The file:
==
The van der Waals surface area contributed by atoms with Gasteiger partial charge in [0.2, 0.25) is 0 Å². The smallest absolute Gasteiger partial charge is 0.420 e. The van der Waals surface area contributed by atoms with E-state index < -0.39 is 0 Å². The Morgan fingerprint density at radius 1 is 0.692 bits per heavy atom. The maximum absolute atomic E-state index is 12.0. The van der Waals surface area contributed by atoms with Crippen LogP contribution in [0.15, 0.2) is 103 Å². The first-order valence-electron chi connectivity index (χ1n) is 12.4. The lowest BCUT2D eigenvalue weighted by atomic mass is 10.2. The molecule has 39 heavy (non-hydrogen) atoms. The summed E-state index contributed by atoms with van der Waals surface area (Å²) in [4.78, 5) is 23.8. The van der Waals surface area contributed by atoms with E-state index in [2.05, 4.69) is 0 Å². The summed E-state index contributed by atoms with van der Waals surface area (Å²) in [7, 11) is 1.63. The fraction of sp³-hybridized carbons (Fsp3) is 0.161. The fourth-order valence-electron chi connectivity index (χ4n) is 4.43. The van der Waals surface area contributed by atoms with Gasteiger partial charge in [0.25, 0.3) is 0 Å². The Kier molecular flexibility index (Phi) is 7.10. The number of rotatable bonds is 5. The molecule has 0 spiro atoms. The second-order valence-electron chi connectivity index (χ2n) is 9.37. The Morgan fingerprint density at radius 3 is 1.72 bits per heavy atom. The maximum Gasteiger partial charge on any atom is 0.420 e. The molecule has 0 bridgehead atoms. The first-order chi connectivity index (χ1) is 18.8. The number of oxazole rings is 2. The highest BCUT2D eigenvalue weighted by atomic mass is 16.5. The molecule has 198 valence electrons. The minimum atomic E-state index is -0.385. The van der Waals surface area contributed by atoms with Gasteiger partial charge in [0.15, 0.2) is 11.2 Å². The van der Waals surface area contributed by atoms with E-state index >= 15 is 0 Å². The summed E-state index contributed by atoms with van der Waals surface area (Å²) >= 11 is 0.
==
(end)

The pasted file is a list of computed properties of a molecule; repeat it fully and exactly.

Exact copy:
The van der Waals surface area contributed by atoms with Gasteiger partial charge in [0.2, 0.25) is 0 Å². The smallest absolute Gasteiger partial charge is 0.420 e. The van der Waals surface area contributed by atoms with E-state index < -0.39 is 0 Å². The Morgan fingerprint density at radius 1 is 0.692 bits per heavy atom. The maximum absolute atomic E-state index is 12.0. The van der Waals surface area contributed by atoms with Crippen LogP contribution in [0.15, 0.2) is 103 Å². The first-order valence-electron chi connectivity index (χ1n) is 12.4. The lowest BCUT2D eigenvalue weighted by atomic mass is 10.2. The molecule has 39 heavy (non-hydrogen) atoms. The summed E-state index contributed by atoms with van der Waals surface area (Å²) in [4.78, 5) is 23.8. The van der Waals surface area contributed by atoms with E-state index in [2.05, 4.69) is 0 Å². The summed E-state index contributed by atoms with van der Waals surface area (Å²) in [7, 11) is 1.63. The fraction of sp³-hybridized carbons (Fsp3) is 0.161. The fourth-order valence-electron chi connectivity index (χ4n) is 4.43. The van der Waals surface area contributed by atoms with Gasteiger partial charge in [0.25, 0.3) is 0 Å². The Kier molecular flexibility index (Phi) is 7.10. The number of rotatable bonds is 5. The molecule has 0 spiro atoms. The second-order valence-electron chi connectivity index (χ2n) is 9.37. The Morgan fingerprint density at radius 3 is 1.72 bits per heavy atom. The maximum Gasteiger partial charge on any atom is 0.420 e. The molecule has 0 bridgehead atoms. The first-order chi connectivity index (χ1) is 18.8. The number of oxazole rings is 2. The highest BCUT2D eigenvalue weighted by atomic mass is 16.5. The molecule has 198 valence electrons. The minimum atomic E-state index is -0.385. The van der Waals surface area contributed by atoms with Gasteiger partial charge in [0.15, 0.2) is 11.2 Å². The van der Waals surface area contributed by atoms with E-state index >= 15 is 0 Å². The summed E-state index contributed by atoms with van der Waals surface area (Å²) >= 11 is 0.